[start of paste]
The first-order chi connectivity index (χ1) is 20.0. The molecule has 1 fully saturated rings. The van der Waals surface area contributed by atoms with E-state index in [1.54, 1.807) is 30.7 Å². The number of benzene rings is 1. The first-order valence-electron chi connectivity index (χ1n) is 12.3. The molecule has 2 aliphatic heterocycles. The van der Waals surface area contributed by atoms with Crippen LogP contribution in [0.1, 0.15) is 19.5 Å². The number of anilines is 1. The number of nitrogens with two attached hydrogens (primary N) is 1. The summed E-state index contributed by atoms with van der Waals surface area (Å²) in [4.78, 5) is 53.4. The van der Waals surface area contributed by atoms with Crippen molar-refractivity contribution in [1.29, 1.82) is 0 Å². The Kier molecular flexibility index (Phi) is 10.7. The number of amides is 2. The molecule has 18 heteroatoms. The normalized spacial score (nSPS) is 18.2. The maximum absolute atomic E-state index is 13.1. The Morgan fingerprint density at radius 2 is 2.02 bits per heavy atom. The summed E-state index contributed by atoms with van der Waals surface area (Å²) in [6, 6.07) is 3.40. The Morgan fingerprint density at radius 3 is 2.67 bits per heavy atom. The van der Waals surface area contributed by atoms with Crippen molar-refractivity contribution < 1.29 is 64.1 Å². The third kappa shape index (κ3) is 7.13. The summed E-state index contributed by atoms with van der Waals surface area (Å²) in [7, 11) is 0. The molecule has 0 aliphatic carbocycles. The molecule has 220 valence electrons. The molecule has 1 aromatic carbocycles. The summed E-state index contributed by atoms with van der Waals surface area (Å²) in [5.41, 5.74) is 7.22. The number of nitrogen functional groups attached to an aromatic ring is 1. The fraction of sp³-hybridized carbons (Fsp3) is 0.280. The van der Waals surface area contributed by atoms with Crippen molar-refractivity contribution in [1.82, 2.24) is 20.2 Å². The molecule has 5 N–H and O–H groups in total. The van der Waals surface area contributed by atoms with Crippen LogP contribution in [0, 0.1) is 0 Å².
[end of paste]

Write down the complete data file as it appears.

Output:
The first-order chi connectivity index (χ1) is 20.0. The molecule has 1 fully saturated rings. The van der Waals surface area contributed by atoms with E-state index in [1.54, 1.807) is 30.7 Å². The number of benzene rings is 1. The first-order valence-electron chi connectivity index (χ1n) is 12.3. The molecule has 2 aliphatic heterocycles. The van der Waals surface area contributed by atoms with Crippen LogP contribution in [0.1, 0.15) is 19.5 Å². The number of anilines is 1. The number of nitrogens with two attached hydrogens (primary N) is 1. The summed E-state index contributed by atoms with van der Waals surface area (Å²) in [4.78, 5) is 53.4. The van der Waals surface area contributed by atoms with Crippen molar-refractivity contribution in [1.29, 1.82) is 0 Å². The Kier molecular flexibility index (Phi) is 10.7. The number of amides is 2. The molecule has 18 heteroatoms. The normalized spacial score (nSPS) is 18.2. The maximum absolute atomic E-state index is 13.1. The Morgan fingerprint density at radius 2 is 2.02 bits per heavy atom. The summed E-state index contributed by atoms with van der Waals surface area (Å²) in [6, 6.07) is 3.40. The Morgan fingerprint density at radius 3 is 2.67 bits per heavy atom. The van der Waals surface area contributed by atoms with Crippen molar-refractivity contribution < 1.29 is 64.1 Å². The third kappa shape index (κ3) is 7.13. The summed E-state index contributed by atoms with van der Waals surface area (Å²) in [7, 11) is 0. The molecule has 0 aliphatic carbocycles. The molecule has 220 valence electrons. The molecule has 1 aromatic carbocycles. The summed E-state index contributed by atoms with van der Waals surface area (Å²) in [5.41, 5.74) is 7.22. The number of nitrogen functional groups attached to an aromatic ring is 1. The fraction of sp³-hybridized carbons (Fsp3) is 0.280. The van der Waals surface area contributed by atoms with Crippen molar-refractivity contribution in [1.82, 2.24) is 20.2 Å². The molecule has 5 N–H and O–H groups in total. The van der Waals surface area contributed by atoms with Crippen LogP contribution in [0, 0.1) is 0 Å².